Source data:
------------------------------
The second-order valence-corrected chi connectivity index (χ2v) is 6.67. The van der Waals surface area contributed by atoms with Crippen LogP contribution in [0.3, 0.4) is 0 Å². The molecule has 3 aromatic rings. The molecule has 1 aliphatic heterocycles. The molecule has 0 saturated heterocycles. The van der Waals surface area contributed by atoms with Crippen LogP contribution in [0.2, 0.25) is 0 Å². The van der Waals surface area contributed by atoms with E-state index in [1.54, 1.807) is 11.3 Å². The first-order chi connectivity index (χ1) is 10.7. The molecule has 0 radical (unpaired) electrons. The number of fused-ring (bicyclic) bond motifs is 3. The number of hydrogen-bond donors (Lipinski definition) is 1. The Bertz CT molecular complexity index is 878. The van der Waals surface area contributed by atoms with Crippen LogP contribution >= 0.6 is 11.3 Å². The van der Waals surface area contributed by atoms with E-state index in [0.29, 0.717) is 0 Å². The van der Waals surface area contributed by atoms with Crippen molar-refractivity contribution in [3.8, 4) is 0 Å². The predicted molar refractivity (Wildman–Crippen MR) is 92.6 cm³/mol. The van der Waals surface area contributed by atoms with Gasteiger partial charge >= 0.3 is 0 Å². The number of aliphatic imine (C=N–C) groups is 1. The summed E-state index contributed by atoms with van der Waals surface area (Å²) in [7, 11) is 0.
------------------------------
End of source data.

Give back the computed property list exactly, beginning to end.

The second-order valence-corrected chi connectivity index (χ2v) is 6.67. The van der Waals surface area contributed by atoms with Crippen LogP contribution in [0.3, 0.4) is 0 Å². The molecule has 3 aromatic rings. The molecule has 1 aliphatic heterocycles. The molecule has 0 saturated heterocycles. The van der Waals surface area contributed by atoms with Crippen LogP contribution in [0.2, 0.25) is 0 Å². The van der Waals surface area contributed by atoms with E-state index in [1.54, 1.807) is 11.3 Å². The first-order chi connectivity index (χ1) is 10.7. The molecule has 0 radical (unpaired) electrons. The number of fused-ring (bicyclic) bond motifs is 3. The number of hydrogen-bond donors (Lipinski definition) is 1. The Bertz CT molecular complexity index is 878. The van der Waals surface area contributed by atoms with Crippen LogP contribution >= 0.6 is 11.3 Å². The van der Waals surface area contributed by atoms with E-state index in [0.29, 0.717) is 0 Å². The van der Waals surface area contributed by atoms with Crippen molar-refractivity contribution in [3.8, 4) is 0 Å². The predicted molar refractivity (Wildman–Crippen MR) is 92.6 cm³/mol. The van der Waals surface area contributed by atoms with Gasteiger partial charge >= 0.3 is 0 Å². The number of aliphatic imine (C=N–C) groups is 1. The summed E-state index contributed by atoms with van der Waals surface area (Å²) in [7, 11) is 0.